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Friday, February 5, 2016

Concert Review: When Bambi Met Godzilla

Mozart and Respighi at the New York Philharmonic.
by Paul J. Pelkonen
The amazing fingers of Yuja Wang.
Photo by Felix Broede © 2015 Deutsche Grammophon/Universal Classics.
Programming a modern symphony orchestra concert requires balance, between the aesthetics of classicism and Romanticism, between modernity and the crowd-pleasing tonal music that is an ensemble's bread and butter. However, this week's New York Philharmonic program looked to be wildly out of balance, pitting a Mozart piano concerto (No. 9, the Jeunehomme) against Ottorino Respighi's giant Roman Trilogy, three sets of tone poems that, like the legions of ancient Rome, can simply bludgeon an audience into applause.

The pianist for this program (heard Wednesday night at David Geffen Hall) was Yuja Wang, an artist who attracts as much attention for her leg-flaunting concert attire as for her skills at the instrument. Working with veteran conductor Charles Dutoit, Ms. Wang applied her abilities to a sober and considered performance of this concerto, considered by musicologists to be among Mozart's most serious experiments in what was then still a young genre of music.

The Jeunehomme is one of the first concertos where Mozart forced himself to work closely with the ensemble to achieve the desired result. Playing Mozart's own cadenzas allowed Ms. Wang to display her taut sense of rhythm and drive will lending sweet voice to the main themes as they sang over the orchestra. Although this is a massive concerto, she obliged her fans with an encore, a showy, fireworks-filled take off on the first movement of Mozart's C Major sonata that reminded one of similar "virtuoso" excursions performed by the late Liberace.

 Mr. Dutoit elected to open the Respighi with Roman Festivals, the last and gaudiest of these works. Offstage trumpets (mounted in the second tier of the auditorium) and a roar of percussion and trombones announced Circenses, the depiction of the Circus Maximus and the slaughter of Christian martyrs by wild beasts. This is terrifying stuff, with minor key roars and bleats coming out of the brass section and a hymn-like tune abruptly silenced by the cacophony of the full ensemble.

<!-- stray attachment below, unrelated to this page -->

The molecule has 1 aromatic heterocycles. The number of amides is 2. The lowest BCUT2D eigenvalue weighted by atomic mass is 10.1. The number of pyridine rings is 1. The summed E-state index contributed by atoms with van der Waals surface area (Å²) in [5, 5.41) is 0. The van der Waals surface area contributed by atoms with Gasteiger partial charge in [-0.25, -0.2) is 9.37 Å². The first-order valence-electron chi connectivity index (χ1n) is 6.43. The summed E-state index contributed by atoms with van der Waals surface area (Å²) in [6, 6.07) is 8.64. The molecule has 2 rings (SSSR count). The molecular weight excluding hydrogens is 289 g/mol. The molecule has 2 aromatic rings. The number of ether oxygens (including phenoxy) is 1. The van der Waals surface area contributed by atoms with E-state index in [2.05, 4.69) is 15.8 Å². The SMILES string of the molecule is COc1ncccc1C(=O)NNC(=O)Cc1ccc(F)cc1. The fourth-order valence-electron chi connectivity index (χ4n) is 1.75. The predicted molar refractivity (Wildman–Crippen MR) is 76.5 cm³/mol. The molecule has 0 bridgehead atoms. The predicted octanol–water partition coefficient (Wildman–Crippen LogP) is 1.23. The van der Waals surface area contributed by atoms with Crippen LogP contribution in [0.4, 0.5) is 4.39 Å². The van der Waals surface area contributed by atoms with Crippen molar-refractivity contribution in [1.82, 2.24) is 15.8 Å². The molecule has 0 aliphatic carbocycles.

The travelogue then moved to Jubilee, reminiscent of the treading pilgrims of Wagner's Tannhäuser but with less subtlety. Mr. Dutoit showed expert command of the gigantic orchestra with its nine percussionists and legions of brass and wind, cuing the horn solo in L'Ottobrata and the solo "drunken" trombone in Epiphany. The barrel-organ like tunes grated after a while. Respighi was no Mahler or Puccini.

After a brief pause, Mr. Dutoit launched the Fountains of Rome, the earliest of these compositions and the one most grounded in the "water music" of Debussy. Here, Respighi puts most of the water burden on the woodwind players, although his depictions of the Triton and the Trevi fountains have plenty of work for divided strings and surging horns. Real virtuosity and orchestral color came with the depiction of the Villa Medici fountain at sunset, with Mr. Dutoit summoning an amber-like glow from the orchestra that matched the evening's altered concert lighting.

The Pines of Rome impressed the most. The depiction of children's games in front of the Villa Borghese giving way to the subterranean contrabassoon tones that announce Respighi's portrait of the catacombs under Rome. Monk-like chanting in the double basses and low winds evoked the solemn religiosity of Verdi's Don Carlo. The gorgeous Nocturne followed, depicting the trees on the Janiculum Hill with solo English Horn and clarinet giving way to an actual recorded nightingale song, an unsubtle effect that comes off awkward at best.

Then it was time for payoff, as the double basses launched the heavy tread of The Pines of the Appian Way. A small legion of brass players occupied their stations in the second-tier seats, equipped with trumpets, trombones and Wagner tubas to announce the onslaught of marching Roman soldiers. The crescendo built in power and force, with Mr. Dutoit occasionally turning on the poem to encourage the brass. In this, he violated a sacred rule of conducting but he made music that, judging from its reception, pleased the assembled audience.

(* Ed note Godzilla and Gojira are both registered trademarks of Toho Film Studios.)

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